In isolation, the component parts of Alexander Rossi’s 2019 championship bid are as robust as any of his rivals. Driving at the peak (so far) of his abilities, the 27-year-old has become a formidable competitor in his three-and-a-half seasons in IndyCar.
But in what promises to be another tight championship run-in it is Rossi’s Andretti Autosport teammates that could yet prove to be the weak link.
It is hard to find a weak spot in Alexander Rossi’s armoury.
Dominant performances at Long Beach and Road America were some of the most comprehensive ever witnessed in IndyCar and few, if any, of the remaining seven races, can be considered bogey tracks. This. allied to his daring driving style on ovals, makes Rossi a contender for race wins for the rest of the NTT IndyCar season.
A championship-calibre team, crew and car
In Andretti Autosport the former Indy 500 winner has a championship-calibre race team, led by the hugely experienced Rob Edwards as race strategist. Though Honda has suffered several mechanical failures so far this season, their powerplant is more than capable of pushing Rossi to the Astor Cup, as it did last year for Scott Dixon.
Against title rivals Josef Newgarden, Simon Pagenaud, Scott Dixon and Will Power, Rossi has proven himself more than adept at beating all four. When it comes to going wheel-to-wheel, the seven-time IndyCar race winner has nothing to fear.
The challenge for Rossi, however, is what happens behind him as he fights for race wins.
Andretti Autosport: a one driver team?
Based on the 2019 NTT IndyCar season thus far, Rossi will be fighting without the support of his teammates. Collectively their poor qualifying form and race pace makes unlikely they will take valuable points away from the other title challengers.
Since the season-opener in March, the former F1 driver has been fighting single-handedly against Team Penske’s three-pronged attack and the ever-present threat of Ganassi’s Scott Dixon. As the top 5 drivers in the point standings vie for wins and podiums, there is little to suggest Rossi’s teammates Ryan Hunter-Reay, Marco Andretti or Zach Veach can get themselves into the mix.
Hunter-Reay continues in his role as ‘Mr Inconsistency’
Hunter-Reay – the highest placed Andretti driver behind Rossi in points – is enduring yet another rollercoaster season.
The former series champion has bounced up and down the field like a loose Firestone tire on pit road. From the high of a top 3 start at COTA to a dismal Indy 500 qualifying, Hunter-Reay’s average starting position is a lacklustre 10th.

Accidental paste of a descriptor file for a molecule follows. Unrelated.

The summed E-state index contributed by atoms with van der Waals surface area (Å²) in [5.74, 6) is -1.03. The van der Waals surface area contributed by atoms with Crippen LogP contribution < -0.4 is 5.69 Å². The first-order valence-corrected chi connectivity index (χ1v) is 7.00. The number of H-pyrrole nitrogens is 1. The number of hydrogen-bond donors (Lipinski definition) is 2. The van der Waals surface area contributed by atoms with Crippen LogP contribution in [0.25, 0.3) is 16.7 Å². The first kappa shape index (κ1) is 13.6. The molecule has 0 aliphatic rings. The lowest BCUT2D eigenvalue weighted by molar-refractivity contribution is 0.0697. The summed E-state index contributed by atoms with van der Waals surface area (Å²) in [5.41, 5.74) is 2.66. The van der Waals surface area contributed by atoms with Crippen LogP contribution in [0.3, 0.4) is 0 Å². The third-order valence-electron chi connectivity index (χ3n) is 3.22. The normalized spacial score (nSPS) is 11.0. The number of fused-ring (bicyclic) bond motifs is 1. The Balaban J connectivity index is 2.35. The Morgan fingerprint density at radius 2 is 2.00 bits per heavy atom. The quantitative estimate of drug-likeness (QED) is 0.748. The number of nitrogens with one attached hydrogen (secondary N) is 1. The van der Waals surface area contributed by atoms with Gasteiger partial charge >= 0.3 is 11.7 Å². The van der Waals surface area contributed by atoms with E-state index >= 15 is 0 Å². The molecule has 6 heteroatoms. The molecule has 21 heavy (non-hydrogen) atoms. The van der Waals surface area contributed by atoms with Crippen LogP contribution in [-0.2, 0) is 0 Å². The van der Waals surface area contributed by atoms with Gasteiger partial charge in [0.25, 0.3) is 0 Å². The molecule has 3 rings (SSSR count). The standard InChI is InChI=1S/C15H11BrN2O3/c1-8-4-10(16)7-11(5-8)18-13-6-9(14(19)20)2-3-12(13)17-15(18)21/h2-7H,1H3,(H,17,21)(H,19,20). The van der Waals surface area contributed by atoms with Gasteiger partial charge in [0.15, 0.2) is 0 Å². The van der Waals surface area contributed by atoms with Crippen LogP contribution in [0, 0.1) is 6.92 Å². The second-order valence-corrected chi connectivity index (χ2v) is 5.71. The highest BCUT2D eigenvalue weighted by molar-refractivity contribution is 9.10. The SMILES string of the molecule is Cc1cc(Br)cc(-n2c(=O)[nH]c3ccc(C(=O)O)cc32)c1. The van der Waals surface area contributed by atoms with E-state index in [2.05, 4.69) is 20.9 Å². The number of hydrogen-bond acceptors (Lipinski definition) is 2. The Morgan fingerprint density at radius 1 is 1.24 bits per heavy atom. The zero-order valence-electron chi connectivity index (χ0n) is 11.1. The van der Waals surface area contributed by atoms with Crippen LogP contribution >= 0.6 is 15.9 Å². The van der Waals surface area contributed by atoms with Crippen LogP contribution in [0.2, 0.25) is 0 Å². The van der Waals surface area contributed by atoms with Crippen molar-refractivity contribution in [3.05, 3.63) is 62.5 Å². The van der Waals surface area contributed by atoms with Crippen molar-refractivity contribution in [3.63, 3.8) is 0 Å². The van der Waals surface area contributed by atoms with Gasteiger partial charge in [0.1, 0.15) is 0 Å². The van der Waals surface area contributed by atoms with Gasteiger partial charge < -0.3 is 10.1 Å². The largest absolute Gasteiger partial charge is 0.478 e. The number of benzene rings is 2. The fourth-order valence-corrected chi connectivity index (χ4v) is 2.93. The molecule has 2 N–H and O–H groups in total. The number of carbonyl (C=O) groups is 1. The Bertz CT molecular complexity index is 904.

Winless so far in 2019, RHR has scored five top 5 finishes. But the Honda driver still averages a 9th place finish, down on Rossi’s 5th which jumps to 4th if his first lap Indy Grand Prix exit at the hands of rookie Pato O’Ward is excluded.
By comparison, Hunter-Reay’s average finish is on par with Will Power but is, crucially, behind Newgarden, Pagenaud and Dixon. Limiting Hunter-Reay’s ability to regularly challenge and outscore his teammate’s championship rivals.
Poor qualifying pace blunts Marco’s challenge
Qualifying has long been Marco Andretti’s Achilles heel and 2019 has continued in a similar vein.
Andretti has recorded an average starting spot of 16th with his highest being twin 10th place starts at Indy and Road America. Compromised by managing only two Firestone Fast 12 appearances the 32-year-old’s average finish is just two spots higher in 14th, some 5 places lower than title outsider Power.
A sophomore year to forget for Veach
With zero top 5 finishes and just two top 10s, Zach Veach’s sophomore season in the NTT IndyCar Series is turning into a nightmare. On average Veach has qualified 15th this season but has typically lost places on race day, resulting in an average finish of just 16th.
Without a dramatic improvement in form – both in qualifying and race trim – Veach is unlikely to take points away from Rossi’s rivals in the closing races of 2019.
A maiden IndyCar title for Alexander Rossi will be a sweet success after the disappointment of 2018. However, it might just be a little sweeter – and harder to achieve – without the support of his Andretti Autosport teammates.